To do so is trivial...  For example the low end resistor is 1K ohms and it needs to be 95% of 1000 or 950 ohms so the resistor needs to be reduced in value. The simplest method is a parallel resistor. The easy two value (or more, just add more (1/Rx)... to the total before the final reciprocal) formula is Rt =  (1/(1/R1) + 1/R2))... so if R1 = 1000 and Rreq = 950ohms then Rp (R2) = (1/(R1) - (1/Rreq)) = (1/(1/1000) - (1/950)) = 19200 ohms and (1/(1/19200) +(1/1000)) =  950.4950495 ohms The decimal remainder is due to floating point errors... <BFG> This is the simplest correction I know of and since the voltage (another reason) is lowest here..
the power dissipation of the correction resistor/s is the "Correction" percentage or low in power.
   For safety's sake I might add a 5.1V low tolerance low leakage Zener diode from the Arduino analog input to ground and I would make VERY CERTAIN that ALL grounding is in a STAR pattern
so that the total divider current doesn't flow in the Arduino's ground return path because it will offset the A/D reading by the added voltage drop in the ground circuit...  Just an IMPORTANT thought and the reason why analog measurements are sometimes inaccurate when measured with an Arduino.
2 39K resistors of 5% accuracy  in parallel would be fine for the correction @ 19500 ohms, Their combined errors are divided by 2 and that error is added to the 5% term we were correcting for. There is method in my madness...    Making this change makes the device software independent.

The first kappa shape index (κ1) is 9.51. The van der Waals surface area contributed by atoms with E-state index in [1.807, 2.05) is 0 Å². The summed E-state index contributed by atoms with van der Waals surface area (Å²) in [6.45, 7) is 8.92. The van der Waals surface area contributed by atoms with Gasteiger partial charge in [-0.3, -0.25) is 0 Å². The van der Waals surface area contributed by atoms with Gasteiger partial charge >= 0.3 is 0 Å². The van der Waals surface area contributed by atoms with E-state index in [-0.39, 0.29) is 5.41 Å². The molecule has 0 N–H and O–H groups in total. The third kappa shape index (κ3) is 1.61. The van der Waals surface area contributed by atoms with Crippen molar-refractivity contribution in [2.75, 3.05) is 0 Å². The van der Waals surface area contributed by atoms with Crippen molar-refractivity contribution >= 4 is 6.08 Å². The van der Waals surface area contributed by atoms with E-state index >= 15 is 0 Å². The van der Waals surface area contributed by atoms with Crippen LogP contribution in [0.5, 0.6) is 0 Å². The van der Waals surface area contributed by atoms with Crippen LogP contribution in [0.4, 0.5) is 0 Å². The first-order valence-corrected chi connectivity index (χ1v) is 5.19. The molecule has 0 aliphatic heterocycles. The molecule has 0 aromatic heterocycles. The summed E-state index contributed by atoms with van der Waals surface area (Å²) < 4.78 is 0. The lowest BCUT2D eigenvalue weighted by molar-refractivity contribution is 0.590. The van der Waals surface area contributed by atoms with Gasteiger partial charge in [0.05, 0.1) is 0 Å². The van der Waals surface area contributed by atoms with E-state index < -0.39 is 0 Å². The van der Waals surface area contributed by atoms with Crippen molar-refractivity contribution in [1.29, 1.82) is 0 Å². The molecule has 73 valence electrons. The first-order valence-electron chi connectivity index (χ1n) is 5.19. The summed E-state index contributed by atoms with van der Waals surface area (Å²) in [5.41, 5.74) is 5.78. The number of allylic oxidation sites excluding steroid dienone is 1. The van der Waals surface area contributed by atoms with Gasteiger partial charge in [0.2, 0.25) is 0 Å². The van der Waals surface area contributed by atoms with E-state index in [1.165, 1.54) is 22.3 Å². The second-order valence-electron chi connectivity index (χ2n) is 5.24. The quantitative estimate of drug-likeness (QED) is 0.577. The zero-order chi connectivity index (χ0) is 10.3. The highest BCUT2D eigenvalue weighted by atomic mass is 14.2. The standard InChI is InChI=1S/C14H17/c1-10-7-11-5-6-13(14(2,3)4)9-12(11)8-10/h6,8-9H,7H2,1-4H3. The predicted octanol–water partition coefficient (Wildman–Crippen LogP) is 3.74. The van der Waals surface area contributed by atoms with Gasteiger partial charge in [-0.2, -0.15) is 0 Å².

There is another method and that is to use a 100 - 250 ohm pot and add it in series with the main divider and take the sense from the wiper of the pot. The first (series/parallel proportionate) method is what I would use as spot correction, the second was what I used when designing for production where > 5% accuracy was required.
Back in the day for really inexpensive correction a larger that required carbon resistor (5 - 10% and Not carbon or metal film) was placed in the ground leg of the divider ans "Notched" with a small triangular file until it was the "correct" value. I might add that it was a small change and the old carbon resistors lent themselves readily to that "method?". The notch was of course coated with a waterproof paint... Fingernail lacquer (usually bright red) to indicate a "Modified" resistor. But this techniquue hasn't been done in regular production in 50 years or more... Was an old geezer that taught it to me... along with the required math to do it the right way.

1874  Using Arduino / Displays / Re: [SOLVED] Arduino Leonardo not compatible with UTFT? on: August 02, 2012, 01:33:02 pm
Not for long I fear. The Curiosity that brought you to Arduino, then to Leonardo... Will Eventually bring you to the registers as well. There is an old expression that Might fit here...

A Journey of a Thousand Miles... Is Begun with a single step.

Been There, Done That.
I can tell you however that learning is its own reward, Expressing the leanings to others, One of the Greater Joys Life provides

From an Auld Phart...

1875  Using Arduino / Displays / Re: Trouble compiling examples for the UTFT Library on: August 02, 2012, 01:22:44 pm
The UTFT library is an example of very well written software, I bought one of those 3.2" 320X240 displays with a shield from Electrodragon ($14 or $15.00) compiled the examples for a Mega and was Very Pleasantly surprised. Everything works as advertised... I haven't tested the touch or SD card yet... But I am sure they will work as well as the rest does.